Monday, February 19, 2007

The danger is real

The Chicago Tribune had a Travel section article about Buenos Aires on Sunday.

As a service to readers, I provide this executive summary: Buenos Aires. Wow! Tango! Meat! Evita! So cheap!

Let us examine the article via a few brief excerpts:

So . . . is it a cliche to compare Buenos Aires to the tango?
Yes. Next!
There is something about this city, a vitality strongly flavored by anger and angst and, in talking to folks, an indefinable but palpable sense of yearning.
Actually, I think the vitality is beef-flavored.

And now, though it pains me to do so, I must set aside snark for a moment to address one aspect of the piece that does a true disservice to readers:
And speaking of danger, alluded to a couple of times and rumored to be rampant in Buenos Aires: It's an illusion.

No doubt stuff happens, as in any major city--but in nearly a week of clattering over bright and less bright sidewalks and in crowded subways, typically lugging a visible $1,000 camera, I wasn't hassled at all, nor did I hear of any problems from other visitors. . . .

The closest thing to a crime I experienced was being approached by an unattractive streetwalker.
I have no idea how he can make a sweeping pronouncement about danger being an illusion based on one week, although granted he did speak with "other visitors." Wait. Actually it's not clear if he spoke to them. Perhaps other visitors were expected to report street crime to him? But they didn't. So all is well?

There is a depressingly unequal distribution of wealth here. Walking around displaying a camera equal to several months' salary is probably not the best idea. Street crime definitely happens. You don't need to be afraid, but a little paranoia and good judgment go a long way.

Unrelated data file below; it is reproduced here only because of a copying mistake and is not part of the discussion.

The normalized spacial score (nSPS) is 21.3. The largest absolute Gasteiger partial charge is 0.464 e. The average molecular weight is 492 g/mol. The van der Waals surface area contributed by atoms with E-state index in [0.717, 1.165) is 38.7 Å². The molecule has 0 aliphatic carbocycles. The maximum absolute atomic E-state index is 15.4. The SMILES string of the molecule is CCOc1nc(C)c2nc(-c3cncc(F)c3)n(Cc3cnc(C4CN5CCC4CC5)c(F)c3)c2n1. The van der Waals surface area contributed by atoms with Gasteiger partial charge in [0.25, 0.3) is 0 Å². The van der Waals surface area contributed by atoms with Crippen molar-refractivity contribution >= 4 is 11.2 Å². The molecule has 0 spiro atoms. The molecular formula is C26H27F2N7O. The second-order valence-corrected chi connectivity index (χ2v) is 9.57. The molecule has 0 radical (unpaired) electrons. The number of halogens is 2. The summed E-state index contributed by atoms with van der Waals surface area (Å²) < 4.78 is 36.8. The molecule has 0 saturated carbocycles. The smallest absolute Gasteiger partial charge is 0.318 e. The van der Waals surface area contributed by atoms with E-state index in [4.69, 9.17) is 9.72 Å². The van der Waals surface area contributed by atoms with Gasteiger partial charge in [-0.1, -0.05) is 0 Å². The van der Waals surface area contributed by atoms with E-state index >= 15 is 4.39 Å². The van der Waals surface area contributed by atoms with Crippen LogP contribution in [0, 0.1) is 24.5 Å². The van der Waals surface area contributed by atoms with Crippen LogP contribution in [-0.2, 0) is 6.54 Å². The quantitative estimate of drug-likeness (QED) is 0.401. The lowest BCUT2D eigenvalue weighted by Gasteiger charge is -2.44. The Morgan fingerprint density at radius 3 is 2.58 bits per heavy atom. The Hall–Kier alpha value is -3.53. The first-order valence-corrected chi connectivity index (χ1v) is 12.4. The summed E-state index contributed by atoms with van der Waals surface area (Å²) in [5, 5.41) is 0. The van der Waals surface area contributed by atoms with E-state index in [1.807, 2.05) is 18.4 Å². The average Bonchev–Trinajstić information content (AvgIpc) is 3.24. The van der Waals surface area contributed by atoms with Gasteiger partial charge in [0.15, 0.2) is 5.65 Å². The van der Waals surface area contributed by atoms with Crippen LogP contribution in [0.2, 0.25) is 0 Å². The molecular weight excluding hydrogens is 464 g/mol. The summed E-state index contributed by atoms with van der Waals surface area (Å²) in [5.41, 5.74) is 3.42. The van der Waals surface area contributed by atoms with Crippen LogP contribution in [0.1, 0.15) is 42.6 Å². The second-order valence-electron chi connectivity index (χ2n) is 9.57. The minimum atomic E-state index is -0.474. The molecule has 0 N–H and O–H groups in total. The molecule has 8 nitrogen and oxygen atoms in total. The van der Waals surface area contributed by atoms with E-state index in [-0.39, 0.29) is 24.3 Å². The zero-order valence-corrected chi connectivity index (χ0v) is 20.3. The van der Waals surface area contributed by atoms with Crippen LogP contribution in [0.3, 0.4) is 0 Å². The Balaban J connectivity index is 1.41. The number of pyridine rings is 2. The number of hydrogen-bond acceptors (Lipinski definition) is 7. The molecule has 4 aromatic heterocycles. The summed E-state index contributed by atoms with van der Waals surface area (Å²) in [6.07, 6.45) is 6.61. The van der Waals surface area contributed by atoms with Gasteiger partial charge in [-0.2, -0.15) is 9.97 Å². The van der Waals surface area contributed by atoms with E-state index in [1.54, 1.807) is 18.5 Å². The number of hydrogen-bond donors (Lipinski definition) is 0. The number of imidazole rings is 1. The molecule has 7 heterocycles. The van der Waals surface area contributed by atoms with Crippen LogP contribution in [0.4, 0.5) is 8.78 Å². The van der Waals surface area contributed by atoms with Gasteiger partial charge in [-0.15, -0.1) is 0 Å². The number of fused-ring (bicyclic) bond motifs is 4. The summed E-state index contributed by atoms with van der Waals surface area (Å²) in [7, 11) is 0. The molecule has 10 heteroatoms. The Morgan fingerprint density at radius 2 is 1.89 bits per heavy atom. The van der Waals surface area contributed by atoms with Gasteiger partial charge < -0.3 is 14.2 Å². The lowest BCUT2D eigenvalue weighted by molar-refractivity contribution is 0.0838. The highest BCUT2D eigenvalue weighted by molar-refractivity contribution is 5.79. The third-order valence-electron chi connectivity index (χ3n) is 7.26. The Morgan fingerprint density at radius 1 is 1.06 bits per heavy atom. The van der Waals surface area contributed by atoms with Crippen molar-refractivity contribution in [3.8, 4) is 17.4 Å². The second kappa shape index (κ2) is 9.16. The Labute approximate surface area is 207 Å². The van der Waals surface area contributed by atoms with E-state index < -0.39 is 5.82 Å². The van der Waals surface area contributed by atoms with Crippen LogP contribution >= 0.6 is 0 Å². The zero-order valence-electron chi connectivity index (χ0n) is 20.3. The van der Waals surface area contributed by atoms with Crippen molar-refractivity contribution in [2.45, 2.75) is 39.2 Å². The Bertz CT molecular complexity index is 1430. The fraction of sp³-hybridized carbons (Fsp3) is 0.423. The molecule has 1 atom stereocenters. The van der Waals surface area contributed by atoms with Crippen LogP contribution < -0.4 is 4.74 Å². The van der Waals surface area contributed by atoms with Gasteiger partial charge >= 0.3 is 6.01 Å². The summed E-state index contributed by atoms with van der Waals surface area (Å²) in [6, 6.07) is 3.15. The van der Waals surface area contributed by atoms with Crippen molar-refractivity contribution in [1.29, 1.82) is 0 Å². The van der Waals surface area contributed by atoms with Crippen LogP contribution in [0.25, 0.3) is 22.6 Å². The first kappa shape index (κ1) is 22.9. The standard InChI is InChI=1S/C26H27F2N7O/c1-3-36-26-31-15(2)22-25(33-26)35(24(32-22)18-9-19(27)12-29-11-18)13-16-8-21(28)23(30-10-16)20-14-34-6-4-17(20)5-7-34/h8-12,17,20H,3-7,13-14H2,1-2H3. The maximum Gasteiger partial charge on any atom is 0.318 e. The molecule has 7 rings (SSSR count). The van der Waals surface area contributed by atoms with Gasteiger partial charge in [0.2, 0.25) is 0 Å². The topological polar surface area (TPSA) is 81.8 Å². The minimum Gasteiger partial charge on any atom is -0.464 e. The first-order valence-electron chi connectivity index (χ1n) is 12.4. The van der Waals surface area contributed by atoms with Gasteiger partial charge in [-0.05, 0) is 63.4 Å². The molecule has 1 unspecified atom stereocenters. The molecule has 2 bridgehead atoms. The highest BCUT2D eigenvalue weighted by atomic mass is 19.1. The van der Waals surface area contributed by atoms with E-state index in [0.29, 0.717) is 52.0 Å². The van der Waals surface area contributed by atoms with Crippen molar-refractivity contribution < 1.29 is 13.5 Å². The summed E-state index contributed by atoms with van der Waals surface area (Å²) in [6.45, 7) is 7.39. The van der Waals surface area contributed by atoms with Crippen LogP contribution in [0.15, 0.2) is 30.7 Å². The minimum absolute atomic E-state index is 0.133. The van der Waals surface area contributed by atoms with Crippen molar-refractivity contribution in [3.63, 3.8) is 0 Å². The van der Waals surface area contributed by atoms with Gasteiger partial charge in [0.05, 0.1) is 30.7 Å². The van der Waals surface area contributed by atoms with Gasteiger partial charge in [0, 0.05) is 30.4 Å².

I cringe when I see people
  • walking around with expensive cameras on their necks
  • busting out their shiny iPod on the street
  • leaving their purse/bag sitting on the chair next to them at a cafe
  • digging out a 100-peso bill from their purse/wallet and making no effort to hide the fact that there's more where that came from
Hell, I am tempted to steal from half these people just as punishment for their own fecklessness.

It's about discretion, about not making yourself a target of opportunity. I can't imagine anything that screams opportunity more loudly than wearing $1000 around your neck.

As for the unattractive streetwalker: All these attractive people in Buenos Aires and he was approached by someone unattractive? It's a crime.

2 comments:

stephanie said...

As for the unattractive streetwalker: All these attractive people in Buenos Aires and he was approached by someone unattractive? It's a crime.

well, but you don't know the author ...

generalizing from one's own experiences is one of humanity's flaws, but it's rampant in travel writing. how hard would it have been to ask for some crime statistics?

Doug said...

I take an alternative approach to fend off would-be, petty thieves. On an average day strolling through BA or any other big city I wear an eye-catching amount of bling: gold chains, diamond earrings, $2000 cameras, iPods --nano & mini, pinky diamond rings, snake skin knee-high boots and a pair of the latest Prada sunglasses: rain or shine.

I find that in general people assume I must be important and don't bother me. Just another approach to be considered.